Israeli soldiers killed three armed men who approached their positions in southern Lebanon, the military announced. But there were no reports of rockets being fired or sustained clashes, despite the existence of Hezbollah and Israeli positions at relatively close distances.
[The army said early Wednesday that Israeli forces killed the head of Hezbollah's special forces, identified as Sajed Dawayer, just before the U.N. cease-fire took effect, but a Hezbollah official dismissed the announcement as "baseless," the Associated Press reported from Jerusalem.]
The political repercussions of the war continued with the disclosure by Maariv newspaper that the Israeli military's chief of staff, Lt. Gen. Dan Halutz, sold his stock portfolio, worth about $27,600, just hours after learning that two Israeli soldiers were seized July 12. The newspaper reported that he phoned his stockbroker as the Israeli cabinet was meeting to decide to go to war.
The number of Hezbollah fighters in the border zone also was unclear, largely because the movement keeps its presence secret and many militia members are local residents who take up arms only when called on by their leaders. Their departure has not been envisaged, Lebanese officials said, and only the militia's officers and their weapons must be pulled back north of the Litani as part of the U.N. cease-fire.
Thousands of Lebanese families again filled the roads leading south, heeding a call from Hezbollah that they return immediately to their often-shattered villages. Leaflets dropped by Israeli aircraft warned them to stay away, but cars loaded with children and household belongings streamed down the coastal road.
Hezbollah activists provided money for the trip to many refugees leaving centers around the country. In his televised talk, Nasrallah promised they also would receive money on the spot to help them rebuild their homes, starting an immediate aid program for displaced people while the government was still holding meetings and appealing for funds.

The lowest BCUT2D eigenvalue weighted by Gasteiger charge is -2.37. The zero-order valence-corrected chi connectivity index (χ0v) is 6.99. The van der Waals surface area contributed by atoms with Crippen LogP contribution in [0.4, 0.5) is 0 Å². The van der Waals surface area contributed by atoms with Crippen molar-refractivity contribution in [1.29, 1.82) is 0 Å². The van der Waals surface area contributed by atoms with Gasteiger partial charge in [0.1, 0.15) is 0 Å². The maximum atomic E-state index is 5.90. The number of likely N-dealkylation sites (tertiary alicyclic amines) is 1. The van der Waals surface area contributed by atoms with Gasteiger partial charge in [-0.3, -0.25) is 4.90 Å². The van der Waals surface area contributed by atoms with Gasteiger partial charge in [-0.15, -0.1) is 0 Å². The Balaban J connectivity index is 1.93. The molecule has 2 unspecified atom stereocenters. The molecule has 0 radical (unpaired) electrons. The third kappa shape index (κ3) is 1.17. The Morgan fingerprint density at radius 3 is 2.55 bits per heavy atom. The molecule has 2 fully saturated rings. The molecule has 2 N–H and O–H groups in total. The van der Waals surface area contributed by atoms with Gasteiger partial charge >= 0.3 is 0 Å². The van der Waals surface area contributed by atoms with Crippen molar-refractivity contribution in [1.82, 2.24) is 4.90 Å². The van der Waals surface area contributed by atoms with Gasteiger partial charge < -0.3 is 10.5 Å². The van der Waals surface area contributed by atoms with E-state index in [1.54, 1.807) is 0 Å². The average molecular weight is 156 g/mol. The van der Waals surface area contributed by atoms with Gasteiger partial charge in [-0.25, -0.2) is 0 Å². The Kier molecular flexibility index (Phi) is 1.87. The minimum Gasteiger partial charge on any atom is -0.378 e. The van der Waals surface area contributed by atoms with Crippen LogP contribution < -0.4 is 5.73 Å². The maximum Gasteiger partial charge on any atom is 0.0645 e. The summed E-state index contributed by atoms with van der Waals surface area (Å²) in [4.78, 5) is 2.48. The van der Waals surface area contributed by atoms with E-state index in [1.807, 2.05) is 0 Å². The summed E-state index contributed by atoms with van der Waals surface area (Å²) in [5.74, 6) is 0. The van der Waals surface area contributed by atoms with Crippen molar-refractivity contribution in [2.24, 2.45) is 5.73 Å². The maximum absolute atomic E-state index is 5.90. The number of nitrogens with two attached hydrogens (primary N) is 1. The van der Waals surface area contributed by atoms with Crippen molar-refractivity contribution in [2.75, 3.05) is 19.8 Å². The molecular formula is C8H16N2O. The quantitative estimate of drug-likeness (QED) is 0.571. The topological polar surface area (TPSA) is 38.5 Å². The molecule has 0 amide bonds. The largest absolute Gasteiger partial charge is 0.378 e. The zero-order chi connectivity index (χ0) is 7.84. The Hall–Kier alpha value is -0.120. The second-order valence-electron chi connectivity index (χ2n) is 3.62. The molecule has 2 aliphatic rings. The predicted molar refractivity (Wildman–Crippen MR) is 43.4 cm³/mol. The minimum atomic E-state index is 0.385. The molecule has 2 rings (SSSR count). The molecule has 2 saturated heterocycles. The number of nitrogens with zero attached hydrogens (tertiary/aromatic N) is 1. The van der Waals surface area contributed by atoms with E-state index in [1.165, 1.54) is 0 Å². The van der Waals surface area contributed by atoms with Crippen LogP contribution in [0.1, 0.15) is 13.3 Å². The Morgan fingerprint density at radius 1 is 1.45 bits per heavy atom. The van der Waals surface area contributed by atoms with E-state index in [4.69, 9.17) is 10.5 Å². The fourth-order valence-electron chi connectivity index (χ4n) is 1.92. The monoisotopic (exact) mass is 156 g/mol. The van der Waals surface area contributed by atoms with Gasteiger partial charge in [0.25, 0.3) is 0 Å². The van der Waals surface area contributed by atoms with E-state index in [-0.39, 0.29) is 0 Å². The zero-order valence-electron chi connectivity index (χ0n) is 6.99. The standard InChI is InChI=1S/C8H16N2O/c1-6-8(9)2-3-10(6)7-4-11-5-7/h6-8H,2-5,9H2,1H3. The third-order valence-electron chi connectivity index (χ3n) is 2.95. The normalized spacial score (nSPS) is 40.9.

The Lebanese army would like UNIFIL troops to deploy first in southern Lebanon and for the Israelis to pull out, which would then remove Hezbollah's reason for remaining there under arms, according to a government minister who spoke on condition that he not be named. Once Hezbollah's militia pulls back from the border zone, he suggested, the question of its full disarmament or incorporation into the army can be debated.
"As the defense minister said, where there are Lebanese army troops, there can be no other armed presence," he added. "The position of Hezbollah, at best, is ambiguous. They seem to have a fundamental problem with surrendering their arms and moving out of the south. That is very disappointing. The best spin you can put on it is that Nasrallah wants it sorted out in private."
Nasrallah, in his television address, suggested that for the time being the Hezbollah militia in southern Lebanon is the only way to defend Lebanon's sovereignty against Israel. Although the long-term solution is state authority over the entire territory, he said, that has to be worked out carefully and cannot happen overnight given the war that has just been fought.
On the ground, Hezbollah's militia and social welfare infrastructure were the only things still functioning in dozens of devastated villages across the border zone. Army troops in the village of Srifa, for example, were seen working under the orders of Hezbollah militia officers during a search for bodies buried under the rubble of buildings destroyed by Israeli bombing.
"What are the alternatives you have come up with?" Nasrallah asked. "Can the Lebanese army and the United Nations troops step up to the plate to defend the nation? Haste and simplification are out of the question. We were ready and will always be ready for dialogue to extend the authority of the state. We are part of the government and a basic part of it."
Struck reported from Jerusalem. Correspondent Nora Boustany in Beirut and special correspondent Tal Zipper in Kiryat Shemona contributed to this report.